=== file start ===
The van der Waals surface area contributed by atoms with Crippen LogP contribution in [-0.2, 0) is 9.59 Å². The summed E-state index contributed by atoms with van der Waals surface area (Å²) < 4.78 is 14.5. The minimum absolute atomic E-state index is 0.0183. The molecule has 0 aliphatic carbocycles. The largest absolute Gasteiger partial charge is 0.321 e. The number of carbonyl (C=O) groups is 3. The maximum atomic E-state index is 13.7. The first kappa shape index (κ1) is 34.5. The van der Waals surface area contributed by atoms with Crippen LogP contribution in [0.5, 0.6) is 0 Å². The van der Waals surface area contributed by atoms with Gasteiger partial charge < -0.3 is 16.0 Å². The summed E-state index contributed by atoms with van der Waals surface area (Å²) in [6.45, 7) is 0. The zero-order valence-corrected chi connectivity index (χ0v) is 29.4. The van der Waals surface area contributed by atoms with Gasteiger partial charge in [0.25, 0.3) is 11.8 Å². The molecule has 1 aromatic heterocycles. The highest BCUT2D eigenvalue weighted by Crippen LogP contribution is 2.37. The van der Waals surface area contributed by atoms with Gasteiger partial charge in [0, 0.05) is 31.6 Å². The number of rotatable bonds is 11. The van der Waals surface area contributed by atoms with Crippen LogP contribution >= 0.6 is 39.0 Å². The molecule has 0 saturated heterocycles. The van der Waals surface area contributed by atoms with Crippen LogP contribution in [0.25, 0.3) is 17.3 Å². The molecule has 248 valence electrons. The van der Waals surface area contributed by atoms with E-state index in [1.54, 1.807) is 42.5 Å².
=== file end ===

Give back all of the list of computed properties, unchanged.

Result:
The van der Waals surface area contributed by atoms with Crippen LogP contribution in [-0.2, 0) is 9.59 Å². The summed E-state index contributed by atoms with van der Waals surface area (Å²) < 4.78 is 14.5. The minimum absolute atomic E-state index is 0.0183. The molecule has 0 aliphatic carbocycles. The largest absolute Gasteiger partial charge is 0.321 e. The number of carbonyl (C=O) groups is 3. The maximum atomic E-state index is 13.7. The first kappa shape index (κ1) is 34.5. The van der Waals surface area contributed by atoms with Crippen LogP contribution in [0.5, 0.6) is 0 Å². The van der Waals surface area contributed by atoms with Gasteiger partial charge < -0.3 is 16.0 Å². The summed E-state index contributed by atoms with van der Waals surface area (Å²) in [6.45, 7) is 0. The zero-order valence-corrected chi connectivity index (χ0v) is 29.4. The van der Waals surface area contributed by atoms with Gasteiger partial charge in [0.25, 0.3) is 11.8 Å². The molecule has 1 aromatic heterocycles. The highest BCUT2D eigenvalue weighted by Crippen LogP contribution is 2.37. The van der Waals surface area contributed by atoms with Gasteiger partial charge in [0, 0.05) is 31.6 Å². The number of rotatable bonds is 11. The van der Waals surface area contributed by atoms with Crippen LogP contribution >= 0.6 is 39.0 Å². The molecule has 0 saturated heterocycles. The van der Waals surface area contributed by atoms with Crippen LogP contribution in [0.25, 0.3) is 17.3 Å². The molecule has 248 valence electrons. The van der Waals surface area contributed by atoms with E-state index in [1.54, 1.807) is 42.5 Å².